The Fundamentals Of Joy by B.B Blerta Berisha


I was once told that there are two ways to spread light: to be the candle, or the mirror that reflects it.

I never liked the idea of being a mirror. To me, it meant that you did not give off light: you simply reflected it. Being a mirror meant I would watch a candle’s fire roar, exploding into a plethora of hazardous colours, radiating warmth to others...and I would watch.

So I chose to be the candle.

I walked the streets one morning with my light strongly lit, and my waxy figure tall and sturdy. The sad faces of many other candles passed by me and I watched over them, the grief washing over me. It was more than sadness, it was a look of pure and utter nothingness that bewitched these candles. For as long as I can remember, there was not a candle in this world that could give an authentic smile. There was not a candle that could wake up and look at the day ahead with excitement. There was not a candle like that but myself.

“Excuse me,” I spoke, pausing a candle who passed by me first. He paused, his eyes glazing over for several seconds before meeting mine. The cold grey in them would have scared me years ago, but not anymore. I was ashamed to admit that I had learned to get used to and accept the dull ways of the world. He gave a rather unpleasant gruff, as if to question my stopping him. “May I interest you in a joke?”

It was the following actions which injected utter melancholy in me. I focused on the dissatisfaction which rose in his eyes, the tightness of his jaw as he sneered at me. He brushed past me without a second glance, the aggressiveness forcing a cold feeling to rush through me. I turned to offer an apology but he was already walking hastily, as if he feared I would approach him a second time.

A sigh escaped me as I turned back around, offering a smile to a woman who stood idly near me. I grinned at the smaller candles by her sides, who stared up at me unknowingly, their miniature flames flickering with curiosity. 

“A great day today, m’am? Mm?” I greeted, offering my hand, waxy from the heat of my candle. “How would you like to hear a joke?”

She pulled her candles close towards her, protectiveness radiating from her as if I was hazardous. They assembled themselves together, fearful of my words. I saw the gloom in the trio, the complete disgust they saw in my smile, the shock at the idea of happiness in this town. It was not a positive shock. In fact, they seemed to want to escape it. I raised my eyebrows in question, offering a warm glow. She only lowered her eyes, avoiding contact with me. The joy I radiated that fought with her unhappiness, it was something she didn’t like. I watched as the children glared at me, their own little flames flaring.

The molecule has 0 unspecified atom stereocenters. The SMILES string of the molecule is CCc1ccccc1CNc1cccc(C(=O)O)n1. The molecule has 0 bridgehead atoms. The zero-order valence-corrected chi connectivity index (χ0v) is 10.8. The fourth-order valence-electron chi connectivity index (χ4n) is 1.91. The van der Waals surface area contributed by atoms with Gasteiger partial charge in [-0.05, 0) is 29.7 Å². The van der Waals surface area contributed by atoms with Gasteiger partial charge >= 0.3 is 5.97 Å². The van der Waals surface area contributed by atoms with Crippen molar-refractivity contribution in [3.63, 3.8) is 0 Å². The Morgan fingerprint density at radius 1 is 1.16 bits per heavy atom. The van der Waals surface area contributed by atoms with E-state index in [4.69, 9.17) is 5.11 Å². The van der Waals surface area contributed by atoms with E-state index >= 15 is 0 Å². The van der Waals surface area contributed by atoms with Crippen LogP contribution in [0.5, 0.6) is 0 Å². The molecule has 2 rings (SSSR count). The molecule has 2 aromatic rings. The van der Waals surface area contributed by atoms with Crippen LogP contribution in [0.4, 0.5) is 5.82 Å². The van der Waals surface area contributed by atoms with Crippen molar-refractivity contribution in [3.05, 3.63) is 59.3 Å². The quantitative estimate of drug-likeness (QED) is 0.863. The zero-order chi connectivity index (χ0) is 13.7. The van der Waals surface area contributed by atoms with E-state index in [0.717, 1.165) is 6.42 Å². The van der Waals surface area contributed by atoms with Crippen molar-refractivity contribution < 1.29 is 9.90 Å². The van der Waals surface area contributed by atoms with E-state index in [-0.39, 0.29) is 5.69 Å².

“Good day to you,” she murmured, her head low as she grabbed the children and began scurrying off. I watched as their lights flickered back and forth in the wind as they walked with speed, with motivation. My eyebrows furrowed together with confusion, for I had been turned down a second time.

I hung my head low as I pondered what had happened. Was it the colour of me? As far as I knew, every candle in town was the same as I. Was it something I said? No, that wasn’t it. I was polite, I knew I was. I blew out a heavy breath, feeling my light dimmer. It was as if I had been punched in the stomach, as if someone had sliced a chunk of wax out of me, as if my light had been taunted and blown at.

“Still remember that joke?”

I turned quickly, stunned to see a candle standing before me. He was different, I knew instantly. I took in his appearance, which left me with my mouth hung open. He was built of black wax, a rare phenomenon. It glistened brilliantly in the sunlight, and his tall figure stood not with authority, surprisingly, but rather friendly energy. I watched the flame above him dance back and forth, exerting joy and peace. He smiled, and it was meaningful in every way. His face shone as he smiled, and I swore it would melt the wax of any other candle in this town no matter how sad they were. His smile seemed to speak to me, as if to comfort me in a way. It was a smile that would melt the grounds in the coldest world.

So I told him.

I told him my joke.

I watched as his eyes shone with amusement. He threw his head back and roared with laughter. Thunder could have reached the town and gone unnoticed compared to the howls emitting from him. He cried out as he leaned forward, staggering slightly. I watched as his flame flickered with excitement, and I smiled. This was nothing like the polite, sunny smiles I offered to the other candles of this town. This smile expressed my gratitude for his joy. It showed I was glad to find a candle who was like me and unlike me in every way.

He faced me once again, releasing a final laugh. This was more powerful than before. It was electrifying, in fact. After years of dealing with the melancholy I came to know and hate within the other candles, the intense happiness within him was strange. Scary, if anything. My flame flickered with fear as he continued to grin at me, crow’s feet appearing at his eyes. His energy, it was overbearing. I felt myself take a step back as I grew dizzy, for his howls of laughter destroyed me. I felt my wax crack under the pressure, hardening as my flame turned dim. I finally gave in, falling to the floor as the flame completely put out.